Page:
Shadow Plots

Navigation Link

Fall 2009-Day 2
Light Activities
Playing With Shadows
Orientation to the Sky

What is a shadow plot?
We make shadow plots on a piece of sturdy file folder paper with a sheet of white paper taped on top. One end of a paper clip is bent and fastened to the middle edge of the white sheet of paper. When students set it flat on a ledge outside, a shadow is casted beyond the piece of the paper clip that is sticking up in the air.

s6300154.jpg s6300155.jpg

What do shadow plots show?
We use shadow plots in Physics 111 to show how the orientation of the sun causes shadows to look different at different times of day. Students draw a dot at the end of the shadow that they see and record the time they do this. Over the course of one morning class session, students make several shadow plot observations from the same ledge location. Their instructor continues making observations during the afternoon. By examing the pattern of dots made through the end of the day, students are able to determine that the tips of the shadows change in a continuous, one-directional way. The direction of the shortest shadow is toward the North. They can see that shadow plots made near the equinox form approximately a straight line across the page. How might shadow plots made near a solistice appear?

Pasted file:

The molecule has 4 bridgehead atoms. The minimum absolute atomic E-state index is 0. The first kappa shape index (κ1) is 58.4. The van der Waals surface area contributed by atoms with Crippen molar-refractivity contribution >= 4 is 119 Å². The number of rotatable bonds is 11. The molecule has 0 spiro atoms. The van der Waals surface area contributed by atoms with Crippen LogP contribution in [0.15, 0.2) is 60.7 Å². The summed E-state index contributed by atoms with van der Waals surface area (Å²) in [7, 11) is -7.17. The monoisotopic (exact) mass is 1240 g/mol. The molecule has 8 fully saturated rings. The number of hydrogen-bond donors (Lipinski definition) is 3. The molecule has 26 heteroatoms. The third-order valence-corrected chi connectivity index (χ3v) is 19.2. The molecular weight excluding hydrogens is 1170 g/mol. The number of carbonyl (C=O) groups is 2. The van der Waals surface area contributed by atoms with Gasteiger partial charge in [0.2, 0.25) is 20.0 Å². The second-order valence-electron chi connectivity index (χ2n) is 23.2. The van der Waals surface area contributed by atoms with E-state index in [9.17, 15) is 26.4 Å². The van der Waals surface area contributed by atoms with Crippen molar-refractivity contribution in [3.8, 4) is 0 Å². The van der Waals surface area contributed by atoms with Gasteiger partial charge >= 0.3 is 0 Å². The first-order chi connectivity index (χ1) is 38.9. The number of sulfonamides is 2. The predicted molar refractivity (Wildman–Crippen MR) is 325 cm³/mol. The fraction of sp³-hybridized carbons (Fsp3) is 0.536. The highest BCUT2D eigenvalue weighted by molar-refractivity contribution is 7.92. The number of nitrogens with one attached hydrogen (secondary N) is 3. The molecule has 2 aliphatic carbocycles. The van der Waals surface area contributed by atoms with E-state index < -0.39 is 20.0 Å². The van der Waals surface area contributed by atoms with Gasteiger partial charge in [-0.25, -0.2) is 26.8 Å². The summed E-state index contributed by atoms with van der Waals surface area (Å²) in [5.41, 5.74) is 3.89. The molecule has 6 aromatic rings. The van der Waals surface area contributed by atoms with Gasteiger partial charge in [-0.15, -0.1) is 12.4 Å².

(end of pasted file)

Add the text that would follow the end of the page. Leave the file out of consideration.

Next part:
Student Reflection: ”“Today we went outside to make sun dials and draw pictures of our shadows at the beginning of class. Every half an hour, we went back outside to add another point to our sun dials. I noticed that earlier on in the day, the sun seemed to move a significant amount, changing our shadows dramatically. As we got further into the day, closer to noon, our shadows for the sun dials changed less and less. The movement was not as significant. I suspect the opposite would be true as it got later in the day.”

Personal Tools